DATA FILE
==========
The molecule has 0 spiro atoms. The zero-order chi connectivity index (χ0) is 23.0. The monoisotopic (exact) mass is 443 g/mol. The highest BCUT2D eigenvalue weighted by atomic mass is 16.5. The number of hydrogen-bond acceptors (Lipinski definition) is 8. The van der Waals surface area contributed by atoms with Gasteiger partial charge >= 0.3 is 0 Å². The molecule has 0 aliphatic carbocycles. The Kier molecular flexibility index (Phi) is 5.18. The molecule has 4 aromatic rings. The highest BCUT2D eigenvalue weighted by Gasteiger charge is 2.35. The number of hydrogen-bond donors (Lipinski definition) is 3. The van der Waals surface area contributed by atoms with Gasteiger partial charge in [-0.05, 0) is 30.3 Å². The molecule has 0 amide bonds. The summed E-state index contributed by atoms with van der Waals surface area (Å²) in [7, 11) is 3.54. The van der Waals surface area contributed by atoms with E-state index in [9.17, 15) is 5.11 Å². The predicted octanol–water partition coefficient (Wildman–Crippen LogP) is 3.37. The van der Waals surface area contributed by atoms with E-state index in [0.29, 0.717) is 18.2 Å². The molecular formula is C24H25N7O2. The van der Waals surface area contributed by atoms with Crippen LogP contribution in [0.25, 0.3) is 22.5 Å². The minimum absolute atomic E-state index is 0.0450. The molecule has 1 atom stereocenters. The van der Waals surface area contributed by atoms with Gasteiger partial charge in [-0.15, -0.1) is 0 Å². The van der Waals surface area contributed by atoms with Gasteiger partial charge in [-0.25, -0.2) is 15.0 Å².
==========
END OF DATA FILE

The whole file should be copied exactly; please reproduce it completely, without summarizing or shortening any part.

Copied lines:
The molecule has 0 spiro atoms. The zero-order chi connectivity index (χ0) is 23.0. The monoisotopic (exact) mass is 443 g/mol. The highest BCUT2D eigenvalue weighted by atomic mass is 16.5. The number of hydrogen-bond acceptors (Lipinski definition) is 8. The van der Waals surface area contributed by atoms with Gasteiger partial charge >= 0.3 is 0 Å². The molecule has 0 aliphatic carbocycles. The Kier molecular flexibility index (Phi) is 5.18. The molecule has 4 aromatic rings. The highest BCUT2D eigenvalue weighted by Gasteiger charge is 2.35. The number of hydrogen-bond donors (Lipinski definition) is 3. The van der Waals surface area contributed by atoms with Gasteiger partial charge in [-0.05, 0) is 30.3 Å². The molecule has 0 amide bonds. The summed E-state index contributed by atoms with van der Waals surface area (Å²) in [7, 11) is 3.54. The van der Waals surface area contributed by atoms with E-state index in [9.17, 15) is 5.11 Å². The predicted octanol–water partition coefficient (Wildman–Crippen LogP) is 3.37. The van der Waals surface area contributed by atoms with E-state index in [0.29, 0.717) is 18.2 Å². The molecular formula is C24H25N7O2. The van der Waals surface area contributed by atoms with Crippen LogP contribution in [0.25, 0.3) is 22.5 Å². The minimum absolute atomic E-state index is 0.0450. The molecule has 1 atom stereocenters. The van der Waals surface area contributed by atoms with Gasteiger partial charge in [-0.15, -0.1) is 0 Å². The van der Waals surface area contributed by atoms with Gasteiger partial charge in [-0.25, -0.2) is 15.0 Å².